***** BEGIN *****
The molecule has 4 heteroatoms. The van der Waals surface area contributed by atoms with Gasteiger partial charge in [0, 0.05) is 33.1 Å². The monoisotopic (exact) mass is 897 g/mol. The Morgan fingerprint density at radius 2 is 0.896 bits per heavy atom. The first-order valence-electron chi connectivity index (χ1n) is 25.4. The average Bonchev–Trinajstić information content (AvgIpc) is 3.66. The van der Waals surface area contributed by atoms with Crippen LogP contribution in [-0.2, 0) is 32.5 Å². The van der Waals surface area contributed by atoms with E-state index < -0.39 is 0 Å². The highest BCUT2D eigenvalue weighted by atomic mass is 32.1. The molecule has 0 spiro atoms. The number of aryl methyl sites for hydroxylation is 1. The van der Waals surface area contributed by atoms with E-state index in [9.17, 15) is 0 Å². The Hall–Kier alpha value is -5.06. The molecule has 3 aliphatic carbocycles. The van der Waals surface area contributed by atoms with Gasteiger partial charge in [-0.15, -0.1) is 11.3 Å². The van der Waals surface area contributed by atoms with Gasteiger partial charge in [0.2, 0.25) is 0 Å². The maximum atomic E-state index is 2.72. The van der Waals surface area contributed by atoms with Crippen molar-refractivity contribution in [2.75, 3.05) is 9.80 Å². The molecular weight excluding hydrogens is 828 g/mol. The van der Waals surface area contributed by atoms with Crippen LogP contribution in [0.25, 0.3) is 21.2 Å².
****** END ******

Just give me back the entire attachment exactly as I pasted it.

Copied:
The molecule has 4 heteroatoms. The van der Waals surface area contributed by atoms with Gasteiger partial charge in [0, 0.05) is 33.1 Å². The monoisotopic (exact) mass is 897 g/mol. The Morgan fingerprint density at radius 2 is 0.896 bits per heavy atom. The first-order valence-electron chi connectivity index (χ1n) is 25.4. The average Bonchev–Trinajstić information content (AvgIpc) is 3.66. The van der Waals surface area contributed by atoms with Crippen LogP contribution in [-0.2, 0) is 32.5 Å². The van der Waals surface area contributed by atoms with E-state index < -0.39 is 0 Å². The highest BCUT2D eigenvalue weighted by atomic mass is 32.1. The molecule has 0 spiro atoms. The number of aryl methyl sites for hydroxylation is 1. The van der Waals surface area contributed by atoms with E-state index in [9.17, 15) is 0 Å². The Hall–Kier alpha value is -5.06. The molecule has 3 aliphatic carbocycles. The van der Waals surface area contributed by atoms with Gasteiger partial charge in [-0.15, -0.1) is 11.3 Å². The van der Waals surface area contributed by atoms with Gasteiger partial charge in [0.2, 0.25) is 0 Å². The maximum atomic E-state index is 2.72. The van der Waals surface area contributed by atoms with Crippen molar-refractivity contribution in [2.75, 3.05) is 9.80 Å². The molecular weight excluding hydrogens is 828 g/mol. The van der Waals surface area contributed by atoms with Crippen LogP contribution in [0.25, 0.3) is 21.2 Å².